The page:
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    Wisconsin Lawyer
    Vol. 77, No. 9, September 2004

    Letters

    Letters to the editor: The Wisconsin Lawyer publishes as many letters in each issue as space permits. Please limit letters to 500 words; letters may be edited for length and clarity. Letters should address the issues, and not be a personal attack on others. Letters endorsing political candidates cannot be accepted. Please mail letters to "Letters to the Editor," Wisconsin Lawyer, P.O. Box 7158, Madison, WI 53707-7158, fax them to (608) 257-4343, or

    Long-term Care Facilities Articles Do Not Reflect Other Views, Experiences

    As an attorney in private practice representing Wisconsin nursing homes and assisted living facilities, I am disappointed with the August Wisconsin Lawyer special focus articles, "Abuse and Neglect in Long-term Care Facilities." The articles authored by a plaintiff's lawyer, a state regulator, and a state prosecutor lacked balance, perspective, or context without discussion of the much larger issues facing long-term care facilities across the nation, most notably, inadequate state and federal funding and a dwindling workforce. Wisconsin lawyers representing elderly and disabled clients should have a basic understanding of these important issues as well so that the knee-jerk reaction to these problems is not always sue, fine, or prosecute.

    It is my experience that the people caring for our most vulnerable citizens are among the most dedicated group of professionals I have ever met, working in an industry more highly regulated than any other. The litigate, regulate, and prosecute mentality of the special focus articles does nothing but exacerbate and inflame the misperception and bad rap the industry receives, but in large measure doesn't deserve, especially in Wisconsin, where national statistics show that "substandard" long-term care facilities are the exception, not the rule as inferred by the articles.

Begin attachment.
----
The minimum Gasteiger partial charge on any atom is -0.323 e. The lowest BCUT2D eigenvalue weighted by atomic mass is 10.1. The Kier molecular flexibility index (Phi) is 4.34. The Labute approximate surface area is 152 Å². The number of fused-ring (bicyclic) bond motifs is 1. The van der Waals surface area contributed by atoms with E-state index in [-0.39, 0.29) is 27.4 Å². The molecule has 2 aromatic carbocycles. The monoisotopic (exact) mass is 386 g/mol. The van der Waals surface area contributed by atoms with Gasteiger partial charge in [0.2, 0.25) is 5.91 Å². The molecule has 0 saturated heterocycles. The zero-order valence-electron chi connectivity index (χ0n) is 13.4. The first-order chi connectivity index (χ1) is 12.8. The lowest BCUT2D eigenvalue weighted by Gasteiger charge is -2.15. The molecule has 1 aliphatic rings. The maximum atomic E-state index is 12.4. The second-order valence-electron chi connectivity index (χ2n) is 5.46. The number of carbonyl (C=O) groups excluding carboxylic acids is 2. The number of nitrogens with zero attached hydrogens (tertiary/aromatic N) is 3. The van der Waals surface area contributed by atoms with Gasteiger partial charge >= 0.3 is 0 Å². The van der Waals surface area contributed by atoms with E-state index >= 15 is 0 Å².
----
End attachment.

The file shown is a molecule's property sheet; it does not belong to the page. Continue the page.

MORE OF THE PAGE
I expected more balance by our Bar's professional journal, rather than the media-hype style series of articles as presented.

    Bob Lightfoot, JD, RN
    Madison

    As an attorney who represents Wisconsin nursing homes, a member of the State Bar of Wisconsin, and the past chair of the Bar's Health Law Section, I am writing to express my dissatisfaction regarding the August special focus issue, "Abuse and Neglect in Long-term Care Facilities." Failure of the State Bar of Wisconsin to present a more balanced series of articles is a disservice to the State Bar members and in total disregard for the State Bar members who practice in the area of long-term care law. At a minimum, I would have expected the State Bar to solicit articles for this special focus issue from all disciplines of its membership in order to present a balanced discussion of this topic, including those attorneys who represent, and take pride in representing, Wisconsin's nursing homes.

    Colleen O. Patzer
    Milwaukee

    Editor's Note: Please watch the October issue for a feature article written in response to the August articles.

    Rules Should Reflect That Most Information is in Electronic Form

    I just finished William Gleisner's article, "Electronic Evidence in the 21st Century," in the July issue and wanted to express my thanks for the thought-provoking discussion. A copy of the article will be included in my files because I know that it will come in handy in the near future.

    I agree with the author's proposal of a thorough review of the rules of evidence and discovery to incorporate changes that acknowledge that most information is now in electronic form.

    Daniel Anderson, Presiding Judge

    Wisconsin Court of Appeals,
    District II




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